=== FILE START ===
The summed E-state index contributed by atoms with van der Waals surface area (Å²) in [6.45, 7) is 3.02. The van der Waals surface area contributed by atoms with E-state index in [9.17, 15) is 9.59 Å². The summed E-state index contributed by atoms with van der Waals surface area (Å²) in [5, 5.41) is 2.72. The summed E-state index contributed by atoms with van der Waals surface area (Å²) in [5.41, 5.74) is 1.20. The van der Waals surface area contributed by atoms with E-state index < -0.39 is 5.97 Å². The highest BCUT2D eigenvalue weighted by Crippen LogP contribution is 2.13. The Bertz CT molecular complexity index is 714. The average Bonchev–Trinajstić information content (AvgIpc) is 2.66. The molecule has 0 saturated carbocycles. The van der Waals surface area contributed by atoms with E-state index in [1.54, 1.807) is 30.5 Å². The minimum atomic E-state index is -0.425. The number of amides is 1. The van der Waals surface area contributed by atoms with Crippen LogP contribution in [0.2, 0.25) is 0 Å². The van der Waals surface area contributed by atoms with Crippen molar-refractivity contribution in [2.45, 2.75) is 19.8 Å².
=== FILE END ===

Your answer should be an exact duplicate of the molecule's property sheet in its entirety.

The summed E-state index contributed by atoms with van der Waals surface area (Å²) in [6.45, 7) is 3.02. The van der Waals surface area contributed by atoms with E-state index in [9.17, 15) is 9.59 Å². The summed E-state index contributed by atoms with van der Waals surface area (Å²) in [5, 5.41) is 2.72. The summed E-state index contributed by atoms with van der Waals surface area (Å²) in [5.41, 5.74) is 1.20. The van der Waals surface area contributed by atoms with E-state index < -0.39 is 5.97 Å². The highest BCUT2D eigenvalue weighted by Crippen LogP contribution is 2.13. The Bertz CT molecular complexity index is 714. The average Bonchev–Trinajstić information content (AvgIpc) is 2.66. The molecule has 0 saturated carbocycles. The van der Waals surface area contributed by atoms with E-state index in [1.54, 1.807) is 30.5 Å². The minimum atomic E-state index is -0.425. The number of amides is 1. The van der Waals surface area contributed by atoms with Crippen LogP contribution in [0.2, 0.25) is 0 Å². The van der Waals surface area contributed by atoms with Crippen molar-refractivity contribution in [2.45, 2.75) is 19.8 Å².